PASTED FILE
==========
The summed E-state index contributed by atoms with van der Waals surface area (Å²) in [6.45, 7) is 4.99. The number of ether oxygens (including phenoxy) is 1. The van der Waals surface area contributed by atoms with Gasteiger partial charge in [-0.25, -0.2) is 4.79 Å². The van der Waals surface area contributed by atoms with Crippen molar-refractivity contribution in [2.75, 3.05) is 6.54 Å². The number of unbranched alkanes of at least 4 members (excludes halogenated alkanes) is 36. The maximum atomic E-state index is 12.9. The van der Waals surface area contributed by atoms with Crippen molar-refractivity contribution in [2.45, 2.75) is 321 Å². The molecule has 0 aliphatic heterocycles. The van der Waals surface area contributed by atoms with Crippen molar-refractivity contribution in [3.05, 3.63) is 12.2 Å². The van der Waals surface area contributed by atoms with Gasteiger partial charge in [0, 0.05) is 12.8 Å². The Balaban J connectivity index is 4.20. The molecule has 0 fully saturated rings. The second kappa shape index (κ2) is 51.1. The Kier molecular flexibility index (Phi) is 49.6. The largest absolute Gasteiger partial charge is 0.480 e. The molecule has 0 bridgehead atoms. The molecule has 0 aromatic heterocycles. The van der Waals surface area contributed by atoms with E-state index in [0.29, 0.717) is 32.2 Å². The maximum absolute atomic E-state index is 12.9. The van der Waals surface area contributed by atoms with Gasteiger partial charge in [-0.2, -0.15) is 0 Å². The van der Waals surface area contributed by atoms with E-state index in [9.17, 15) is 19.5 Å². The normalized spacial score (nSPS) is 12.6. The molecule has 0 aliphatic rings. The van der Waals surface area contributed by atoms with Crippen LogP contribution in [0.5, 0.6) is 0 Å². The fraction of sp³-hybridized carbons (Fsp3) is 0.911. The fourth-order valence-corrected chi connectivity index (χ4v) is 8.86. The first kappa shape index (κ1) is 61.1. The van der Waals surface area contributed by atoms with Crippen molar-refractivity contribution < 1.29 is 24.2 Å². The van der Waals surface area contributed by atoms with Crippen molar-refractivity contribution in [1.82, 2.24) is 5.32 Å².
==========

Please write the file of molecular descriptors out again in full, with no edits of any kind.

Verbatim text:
The summed E-state index contributed by atoms with van der Waals surface area (Å²) in [6.45, 7) is 4.99. The number of ether oxygens (including phenoxy) is 1. The van der Waals surface area contributed by atoms with Gasteiger partial charge in [-0.25, -0.2) is 4.79 Å². The van der Waals surface area contributed by atoms with Crippen molar-refractivity contribution in [2.75, 3.05) is 6.54 Å². The number of unbranched alkanes of at least 4 members (excludes halogenated alkanes) is 36. The maximum atomic E-state index is 12.9. The van der Waals surface area contributed by atoms with Crippen molar-refractivity contribution in [2.45, 2.75) is 321 Å². The molecule has 0 aliphatic heterocycles. The van der Waals surface area contributed by atoms with Crippen molar-refractivity contribution in [3.05, 3.63) is 12.2 Å². The van der Waals surface area contributed by atoms with Gasteiger partial charge in [0, 0.05) is 12.8 Å². The Balaban J connectivity index is 4.20. The molecule has 0 fully saturated rings. The second kappa shape index (κ2) is 51.1. The Kier molecular flexibility index (Phi) is 49.6. The largest absolute Gasteiger partial charge is 0.480 e. The molecule has 0 bridgehead atoms. The molecule has 0 aromatic heterocycles. The van der Waals surface area contributed by atoms with E-state index in [0.29, 0.717) is 32.2 Å². The maximum absolute atomic E-state index is 12.9. The van der Waals surface area contributed by atoms with Gasteiger partial charge in [-0.2, -0.15) is 0 Å². The van der Waals surface area contributed by atoms with E-state index in [9.17, 15) is 19.5 Å². The normalized spacial score (nSPS) is 12.6. The molecule has 0 aliphatic rings. The van der Waals surface area contributed by atoms with Crippen LogP contribution in [0.5, 0.6) is 0 Å². The fraction of sp³-hybridized carbons (Fsp3) is 0.911. The fourth-order valence-corrected chi connectivity index (χ4v) is 8.86. The first kappa shape index (κ1) is 61.1. The van der Waals surface area contributed by atoms with Crippen molar-refractivity contribution < 1.29 is 24.2 Å². The van der Waals surface area contributed by atoms with Crippen molar-refractivity contribution in [1.82, 2.24) is 5.32 Å².